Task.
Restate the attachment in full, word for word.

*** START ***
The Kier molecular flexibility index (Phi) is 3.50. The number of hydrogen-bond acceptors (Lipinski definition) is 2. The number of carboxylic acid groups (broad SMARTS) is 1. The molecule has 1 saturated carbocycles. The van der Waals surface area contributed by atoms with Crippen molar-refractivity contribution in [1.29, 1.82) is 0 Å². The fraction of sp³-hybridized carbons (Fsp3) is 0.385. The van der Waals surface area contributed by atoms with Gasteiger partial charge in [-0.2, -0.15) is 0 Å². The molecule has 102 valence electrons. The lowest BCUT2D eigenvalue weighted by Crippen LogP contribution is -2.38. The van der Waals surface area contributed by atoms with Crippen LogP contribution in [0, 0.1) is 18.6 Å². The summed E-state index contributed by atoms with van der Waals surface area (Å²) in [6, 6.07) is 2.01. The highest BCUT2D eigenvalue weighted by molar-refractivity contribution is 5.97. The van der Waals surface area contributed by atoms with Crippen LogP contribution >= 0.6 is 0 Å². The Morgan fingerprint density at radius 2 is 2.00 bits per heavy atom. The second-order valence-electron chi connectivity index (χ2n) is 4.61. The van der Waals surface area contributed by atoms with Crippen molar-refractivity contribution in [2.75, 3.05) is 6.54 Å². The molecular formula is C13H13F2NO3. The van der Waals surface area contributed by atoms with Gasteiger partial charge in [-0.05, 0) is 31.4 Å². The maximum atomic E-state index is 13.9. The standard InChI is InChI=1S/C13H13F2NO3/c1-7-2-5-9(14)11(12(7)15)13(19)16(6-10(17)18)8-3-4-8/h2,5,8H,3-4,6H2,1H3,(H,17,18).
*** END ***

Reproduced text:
The Kier molecular flexibility index (Phi) is 3.50. The number of hydrogen-bond acceptors (Lipinski definition) is 2. The number of carboxylic acid groups (broad SMARTS) is 1. The molecule has 1 saturated carbocycles. The van der Waals surface area contributed by atoms with Crippen molar-refractivity contribution in [1.29, 1.82) is 0 Å². The fraction of sp³-hybridized carbons (Fsp3) is 0.385. The van der Waals surface area contributed by atoms with Gasteiger partial charge in [-0.2, -0.15) is 0 Å². The molecule has 102 valence electrons. The lowest BCUT2D eigenvalue weighted by Crippen LogP contribution is -2.38. The van der Waals surface area contributed by atoms with Crippen LogP contribution in [0, 0.1) is 18.6 Å². The summed E-state index contributed by atoms with van der Waals surface area (Å²) in [6, 6.07) is 2.01. The highest BCUT2D eigenvalue weighted by molar-refractivity contribution is 5.97. The van der Waals surface area contributed by atoms with Crippen LogP contribution >= 0.6 is 0 Å². The Morgan fingerprint density at radius 2 is 2.00 bits per heavy atom. The second-order valence-electron chi connectivity index (χ2n) is 4.61. The van der Waals surface area contributed by atoms with Crippen molar-refractivity contribution in [2.75, 3.05) is 6.54 Å². The molecular formula is C13H13F2NO3. The van der Waals surface area contributed by atoms with Gasteiger partial charge in [-0.05, 0) is 31.4 Å². The maximum atomic E-state index is 13.9. The standard InChI is InChI=1S/C13H13F2NO3/c1-7-2-5-9(14)11(12(7)15)13(19)16(6-10(17)18)8-3-4-8/h2,5,8H,3-4,6H2,1H3,(H,17,18).